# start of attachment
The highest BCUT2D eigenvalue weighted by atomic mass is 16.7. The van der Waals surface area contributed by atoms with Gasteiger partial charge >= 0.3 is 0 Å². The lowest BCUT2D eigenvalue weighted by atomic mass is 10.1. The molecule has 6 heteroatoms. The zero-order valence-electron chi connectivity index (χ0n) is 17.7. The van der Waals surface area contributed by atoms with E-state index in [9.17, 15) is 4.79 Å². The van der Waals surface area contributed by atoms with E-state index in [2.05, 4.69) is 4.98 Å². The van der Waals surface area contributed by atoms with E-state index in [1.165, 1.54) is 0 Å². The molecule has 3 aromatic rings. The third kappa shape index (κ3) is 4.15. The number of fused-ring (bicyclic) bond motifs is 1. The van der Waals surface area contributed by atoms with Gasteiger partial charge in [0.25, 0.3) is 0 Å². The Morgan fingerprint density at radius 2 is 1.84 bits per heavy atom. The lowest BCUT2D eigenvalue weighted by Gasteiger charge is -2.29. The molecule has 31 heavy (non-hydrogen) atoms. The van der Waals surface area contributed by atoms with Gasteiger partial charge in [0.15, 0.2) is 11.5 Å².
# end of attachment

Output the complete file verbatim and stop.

The highest BCUT2D eigenvalue weighted by atomic mass is 16.7. The van der Waals surface area contributed by atoms with Gasteiger partial charge >= 0.3 is 0 Å². The lowest BCUT2D eigenvalue weighted by atomic mass is 10.1. The molecule has 6 heteroatoms. The zero-order valence-electron chi connectivity index (χ0n) is 17.7. The van der Waals surface area contributed by atoms with E-state index in [9.17, 15) is 4.79 Å². The van der Waals surface area contributed by atoms with E-state index in [2.05, 4.69) is 4.98 Å². The van der Waals surface area contributed by atoms with E-state index in [1.165, 1.54) is 0 Å². The molecule has 3 aromatic rings. The third kappa shape index (κ3) is 4.15. The number of fused-ring (bicyclic) bond motifs is 1. The van der Waals surface area contributed by atoms with Gasteiger partial charge in [0.25, 0.3) is 0 Å². The Morgan fingerprint density at radius 2 is 1.84 bits per heavy atom. The lowest BCUT2D eigenvalue weighted by Gasteiger charge is -2.29. The molecule has 31 heavy (non-hydrogen) atoms. The van der Waals surface area contributed by atoms with Gasteiger partial charge in [0.15, 0.2) is 11.5 Å².